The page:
PeopleSoft Says ''No'' Again
Once again, PeopleSoft has rejected a buyout offer from Oracle. Once again, Oracle says PeopleSoft has just one more chance. And once again, the real story may be far more complex.
In what the company says was a unanimous decision, PeopleSoft's directors turned down an offer from Oracle to buy the company for $24 per share, saying that the price was not right. Oracle had offered as much as $26 per share previously, but that offer was withdrawn before the company replaced CEO Craig Conway with founder Dave Duffield, more than a month ago. The latest rejection spurred a statement from Oracle indicating that the final date for acceptance would be November 19, but this dance has been done in public more than once.
"It's a tough call, but I doubt that it would be the end," says Donovan Gow, vice president of equity research at American Technology Research. "Oracle is using stronger language than they had in the past, but they certainly misled the public before with their statements and have extended several times previously, and directionally on where the price goes...so you need to take anything they say publicly with a large grain of salt."
In the wake of Duffield's resumption of CEO duties PeopleSoft has in particular stepped up its efforts to communicate new product launches and customer wins to the public. The company has also projected aggressive earnings figures to investors during this time. Those moves mean little, however, as indicators of PeopleSoft's true intentions: They could be used to indicate plans for a strong, independent future, or simply act as a bargaining chip to show that the company deserves a higher price tag. Gow says that the choice in leadership tends to indicate plans to stay the course. "[Duffield] is not a guy you would bring back to sell the company or complete a transaction. His forte is long-thinking and customer relations."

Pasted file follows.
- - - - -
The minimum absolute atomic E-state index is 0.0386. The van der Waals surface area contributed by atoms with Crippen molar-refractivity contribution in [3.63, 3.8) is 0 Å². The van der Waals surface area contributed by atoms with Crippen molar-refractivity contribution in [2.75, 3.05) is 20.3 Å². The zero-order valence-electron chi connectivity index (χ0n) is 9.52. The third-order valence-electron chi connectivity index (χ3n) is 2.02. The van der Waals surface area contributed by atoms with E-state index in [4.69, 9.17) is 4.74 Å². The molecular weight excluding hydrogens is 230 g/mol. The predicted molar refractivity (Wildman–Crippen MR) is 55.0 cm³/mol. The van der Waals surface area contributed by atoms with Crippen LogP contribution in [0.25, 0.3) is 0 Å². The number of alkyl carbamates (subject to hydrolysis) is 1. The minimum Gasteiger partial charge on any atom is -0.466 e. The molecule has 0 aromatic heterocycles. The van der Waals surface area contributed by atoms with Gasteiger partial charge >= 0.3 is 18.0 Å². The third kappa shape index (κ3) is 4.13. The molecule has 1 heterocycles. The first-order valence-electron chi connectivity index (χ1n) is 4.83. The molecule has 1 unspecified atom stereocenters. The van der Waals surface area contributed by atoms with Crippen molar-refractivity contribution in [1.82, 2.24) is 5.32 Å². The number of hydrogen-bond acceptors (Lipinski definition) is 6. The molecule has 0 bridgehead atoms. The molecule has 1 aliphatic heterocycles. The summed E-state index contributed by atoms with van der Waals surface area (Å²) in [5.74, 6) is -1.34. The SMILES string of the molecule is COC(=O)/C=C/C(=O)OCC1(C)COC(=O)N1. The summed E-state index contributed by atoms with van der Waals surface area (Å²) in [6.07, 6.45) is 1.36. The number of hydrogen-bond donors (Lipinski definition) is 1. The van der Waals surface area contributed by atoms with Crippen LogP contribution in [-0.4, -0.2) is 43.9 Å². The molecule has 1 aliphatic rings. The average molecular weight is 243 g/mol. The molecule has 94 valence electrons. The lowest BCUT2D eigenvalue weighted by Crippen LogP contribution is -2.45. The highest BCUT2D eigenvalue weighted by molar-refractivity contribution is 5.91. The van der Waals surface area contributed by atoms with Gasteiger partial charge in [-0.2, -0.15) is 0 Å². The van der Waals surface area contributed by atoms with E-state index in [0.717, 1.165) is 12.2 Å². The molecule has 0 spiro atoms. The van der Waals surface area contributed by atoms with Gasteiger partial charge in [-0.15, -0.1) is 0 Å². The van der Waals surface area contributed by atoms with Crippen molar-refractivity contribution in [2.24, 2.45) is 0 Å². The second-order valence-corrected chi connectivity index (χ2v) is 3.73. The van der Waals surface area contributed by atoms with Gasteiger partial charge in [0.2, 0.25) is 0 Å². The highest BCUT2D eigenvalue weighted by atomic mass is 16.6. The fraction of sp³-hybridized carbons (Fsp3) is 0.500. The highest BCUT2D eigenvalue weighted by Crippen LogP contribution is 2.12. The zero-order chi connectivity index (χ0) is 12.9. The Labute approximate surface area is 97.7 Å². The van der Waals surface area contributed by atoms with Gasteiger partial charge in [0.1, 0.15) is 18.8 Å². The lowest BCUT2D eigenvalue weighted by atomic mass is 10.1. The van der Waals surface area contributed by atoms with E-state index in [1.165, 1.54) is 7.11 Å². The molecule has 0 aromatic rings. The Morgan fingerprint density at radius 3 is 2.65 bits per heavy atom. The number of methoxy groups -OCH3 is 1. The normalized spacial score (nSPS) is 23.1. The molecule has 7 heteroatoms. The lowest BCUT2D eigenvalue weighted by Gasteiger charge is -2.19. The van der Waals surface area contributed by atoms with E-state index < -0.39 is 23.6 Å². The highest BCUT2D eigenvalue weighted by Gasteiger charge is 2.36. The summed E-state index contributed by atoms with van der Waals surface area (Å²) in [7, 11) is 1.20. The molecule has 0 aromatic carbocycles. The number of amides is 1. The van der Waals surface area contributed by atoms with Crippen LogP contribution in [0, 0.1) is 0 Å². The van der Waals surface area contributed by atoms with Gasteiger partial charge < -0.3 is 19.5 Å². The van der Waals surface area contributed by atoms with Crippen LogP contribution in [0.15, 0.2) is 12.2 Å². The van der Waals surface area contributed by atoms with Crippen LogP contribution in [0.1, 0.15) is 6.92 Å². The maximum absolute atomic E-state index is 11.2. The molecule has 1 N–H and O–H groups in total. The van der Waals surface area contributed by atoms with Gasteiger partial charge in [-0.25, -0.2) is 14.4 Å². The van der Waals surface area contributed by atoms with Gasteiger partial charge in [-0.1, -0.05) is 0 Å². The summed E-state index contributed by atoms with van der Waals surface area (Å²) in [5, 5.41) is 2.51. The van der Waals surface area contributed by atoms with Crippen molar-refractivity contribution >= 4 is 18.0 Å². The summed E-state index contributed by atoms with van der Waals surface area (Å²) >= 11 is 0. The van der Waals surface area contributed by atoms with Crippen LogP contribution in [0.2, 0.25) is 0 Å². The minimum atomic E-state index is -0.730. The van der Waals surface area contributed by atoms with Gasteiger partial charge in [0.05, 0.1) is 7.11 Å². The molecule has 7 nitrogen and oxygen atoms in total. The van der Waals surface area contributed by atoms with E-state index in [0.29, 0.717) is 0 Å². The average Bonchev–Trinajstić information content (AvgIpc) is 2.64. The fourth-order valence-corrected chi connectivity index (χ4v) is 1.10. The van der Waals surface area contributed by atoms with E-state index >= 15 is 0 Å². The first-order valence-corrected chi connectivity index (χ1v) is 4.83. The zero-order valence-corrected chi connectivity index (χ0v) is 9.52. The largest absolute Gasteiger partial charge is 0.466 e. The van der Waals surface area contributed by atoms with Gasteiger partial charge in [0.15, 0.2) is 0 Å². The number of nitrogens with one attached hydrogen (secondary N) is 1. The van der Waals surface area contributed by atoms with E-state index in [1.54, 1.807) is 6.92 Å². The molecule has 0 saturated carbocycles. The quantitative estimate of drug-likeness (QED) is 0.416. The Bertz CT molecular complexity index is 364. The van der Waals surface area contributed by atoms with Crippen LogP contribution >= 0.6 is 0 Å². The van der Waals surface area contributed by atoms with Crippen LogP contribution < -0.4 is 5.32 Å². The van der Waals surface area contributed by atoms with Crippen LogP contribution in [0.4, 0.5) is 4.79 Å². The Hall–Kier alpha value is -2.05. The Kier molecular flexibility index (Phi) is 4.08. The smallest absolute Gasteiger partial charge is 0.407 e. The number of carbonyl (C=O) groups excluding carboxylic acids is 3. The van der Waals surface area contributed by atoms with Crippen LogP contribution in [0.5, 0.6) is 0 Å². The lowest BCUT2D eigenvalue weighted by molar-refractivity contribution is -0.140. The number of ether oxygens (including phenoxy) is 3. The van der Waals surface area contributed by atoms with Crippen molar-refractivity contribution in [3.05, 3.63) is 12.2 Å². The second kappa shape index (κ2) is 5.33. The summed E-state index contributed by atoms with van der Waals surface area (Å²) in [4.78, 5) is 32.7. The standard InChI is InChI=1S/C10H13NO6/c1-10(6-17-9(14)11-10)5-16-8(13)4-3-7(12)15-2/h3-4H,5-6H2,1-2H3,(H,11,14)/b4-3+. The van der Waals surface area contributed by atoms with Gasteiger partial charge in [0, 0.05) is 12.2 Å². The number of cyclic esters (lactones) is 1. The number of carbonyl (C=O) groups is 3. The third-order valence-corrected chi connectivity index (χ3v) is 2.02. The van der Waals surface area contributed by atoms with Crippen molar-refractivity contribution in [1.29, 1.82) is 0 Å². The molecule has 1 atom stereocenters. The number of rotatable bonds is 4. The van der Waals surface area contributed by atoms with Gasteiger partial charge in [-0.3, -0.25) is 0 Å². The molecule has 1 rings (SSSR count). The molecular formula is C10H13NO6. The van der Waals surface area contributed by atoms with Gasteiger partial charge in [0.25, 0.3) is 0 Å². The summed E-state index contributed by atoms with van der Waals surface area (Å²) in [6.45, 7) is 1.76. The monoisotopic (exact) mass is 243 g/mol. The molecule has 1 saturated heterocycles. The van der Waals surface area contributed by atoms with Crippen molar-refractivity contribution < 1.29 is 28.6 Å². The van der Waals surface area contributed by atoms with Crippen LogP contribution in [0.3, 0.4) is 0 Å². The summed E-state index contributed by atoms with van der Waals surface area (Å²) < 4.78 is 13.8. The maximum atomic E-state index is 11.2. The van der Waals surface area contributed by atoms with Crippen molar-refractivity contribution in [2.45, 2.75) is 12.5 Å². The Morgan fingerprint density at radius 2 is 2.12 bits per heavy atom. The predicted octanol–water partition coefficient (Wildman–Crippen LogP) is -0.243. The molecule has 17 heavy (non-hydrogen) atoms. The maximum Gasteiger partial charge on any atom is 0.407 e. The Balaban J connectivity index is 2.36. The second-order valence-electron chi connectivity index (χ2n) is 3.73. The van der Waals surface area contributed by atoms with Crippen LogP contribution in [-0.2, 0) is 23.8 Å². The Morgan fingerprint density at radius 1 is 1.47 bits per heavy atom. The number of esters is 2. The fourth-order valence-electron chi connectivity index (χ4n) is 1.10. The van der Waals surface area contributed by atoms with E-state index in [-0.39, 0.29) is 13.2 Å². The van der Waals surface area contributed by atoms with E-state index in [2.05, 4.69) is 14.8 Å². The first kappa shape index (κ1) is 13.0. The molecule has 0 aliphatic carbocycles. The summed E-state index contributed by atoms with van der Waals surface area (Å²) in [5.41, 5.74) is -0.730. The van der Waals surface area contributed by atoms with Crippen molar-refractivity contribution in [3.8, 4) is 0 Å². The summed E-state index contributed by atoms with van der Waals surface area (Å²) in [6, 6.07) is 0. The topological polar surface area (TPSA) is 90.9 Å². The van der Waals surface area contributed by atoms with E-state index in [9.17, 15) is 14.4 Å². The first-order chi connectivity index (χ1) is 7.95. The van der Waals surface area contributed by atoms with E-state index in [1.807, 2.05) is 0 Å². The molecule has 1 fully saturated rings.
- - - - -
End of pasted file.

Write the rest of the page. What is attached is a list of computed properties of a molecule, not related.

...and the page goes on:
Institutional investors like mutual funds and retirement plans comprise the vast majority of PeopleSoft investors, so their collective decisions will ultimately determine the fate of the buyout offer. As of late last month Oracle had only secured the approval of roughly 5 percent of shareholders. If the PeopleSoft acquisition ultimately proves fruitless, Oracle is expected to attempt to acquire other competitors. Gow says that Ellison is indicating he has the money to do so: "Ellison is saying, 'Look, if you want a much higher bid price, I can go out and buy other companies. There are better uses for that money.' "
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